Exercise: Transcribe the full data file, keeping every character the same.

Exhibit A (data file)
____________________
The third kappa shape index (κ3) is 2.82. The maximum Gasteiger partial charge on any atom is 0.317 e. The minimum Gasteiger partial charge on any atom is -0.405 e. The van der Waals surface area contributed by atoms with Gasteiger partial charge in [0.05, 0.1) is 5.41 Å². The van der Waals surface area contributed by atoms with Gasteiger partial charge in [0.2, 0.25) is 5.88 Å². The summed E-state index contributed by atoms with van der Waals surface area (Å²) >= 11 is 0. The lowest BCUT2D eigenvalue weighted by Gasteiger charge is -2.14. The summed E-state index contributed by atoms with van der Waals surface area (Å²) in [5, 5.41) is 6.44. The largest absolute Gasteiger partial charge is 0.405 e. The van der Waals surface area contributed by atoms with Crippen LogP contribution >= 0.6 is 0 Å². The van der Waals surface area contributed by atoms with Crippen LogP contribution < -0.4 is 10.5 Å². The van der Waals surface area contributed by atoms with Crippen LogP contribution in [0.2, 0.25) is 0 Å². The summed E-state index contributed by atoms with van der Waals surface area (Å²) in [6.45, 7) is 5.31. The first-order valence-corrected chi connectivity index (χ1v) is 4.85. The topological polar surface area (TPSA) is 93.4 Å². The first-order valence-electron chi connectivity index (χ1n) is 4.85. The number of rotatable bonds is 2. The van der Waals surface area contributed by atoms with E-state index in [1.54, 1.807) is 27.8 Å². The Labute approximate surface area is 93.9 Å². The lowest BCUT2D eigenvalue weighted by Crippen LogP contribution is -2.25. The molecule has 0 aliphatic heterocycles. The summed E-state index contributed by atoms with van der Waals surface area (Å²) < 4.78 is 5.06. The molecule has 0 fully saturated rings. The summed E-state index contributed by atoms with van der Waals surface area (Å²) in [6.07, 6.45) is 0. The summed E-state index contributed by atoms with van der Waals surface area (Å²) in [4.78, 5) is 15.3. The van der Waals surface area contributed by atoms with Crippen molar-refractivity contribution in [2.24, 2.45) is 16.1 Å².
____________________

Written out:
The third kappa shape index (κ3) is 2.82. The maximum Gasteiger partial charge on any atom is 0.317 e. The minimum Gasteiger partial charge on any atom is -0.405 e. The van der Waals surface area contributed by atoms with Gasteiger partial charge in [0.05, 0.1) is 5.41 Å². The van der Waals surface area contributed by atoms with Gasteiger partial charge in [0.2, 0.25) is 5.88 Å². The summed E-state index contributed by atoms with van der Waals surface area (Å²) >= 11 is 0. The lowest BCUT2D eigenvalue weighted by Gasteiger charge is -2.14. The summed E-state index contributed by atoms with van der Waals surface area (Å²) in [5, 5.41) is 6.44. The largest absolute Gasteiger partial charge is 0.405 e. The van der Waals surface area contributed by atoms with Crippen LogP contribution >= 0.6 is 0 Å². The van der Waals surface area contributed by atoms with Crippen LogP contribution < -0.4 is 10.5 Å². The van der Waals surface area contributed by atoms with Crippen LogP contribution in [0.2, 0.25) is 0 Å². The summed E-state index contributed by atoms with van der Waals surface area (Å²) in [6.45, 7) is 5.31. The first-order valence-corrected chi connectivity index (χ1v) is 4.85. The topological polar surface area (TPSA) is 93.4 Å². The first-order valence-electron chi connectivity index (χ1n) is 4.85. The number of rotatable bonds is 2. The van der Waals surface area contributed by atoms with E-state index in [1.54, 1.807) is 27.8 Å². The Labute approximate surface area is 93.9 Å². The lowest BCUT2D eigenvalue weighted by Crippen LogP contribution is -2.25. The molecule has 0 aliphatic heterocycles. The summed E-state index contributed by atoms with van der Waals surface area (Å²) < 4.78 is 5.06. The molecule has 0 fully saturated rings. The summed E-state index contributed by atoms with van der Waals surface area (Å²) in [6.07, 6.45) is 0. The summed E-state index contributed by atoms with van der Waals surface area (Å²) in [4.78, 5) is 15.3. The van der Waals surface area contributed by atoms with Crippen molar-refractivity contribution in [2.24, 2.45) is 16.1 Å².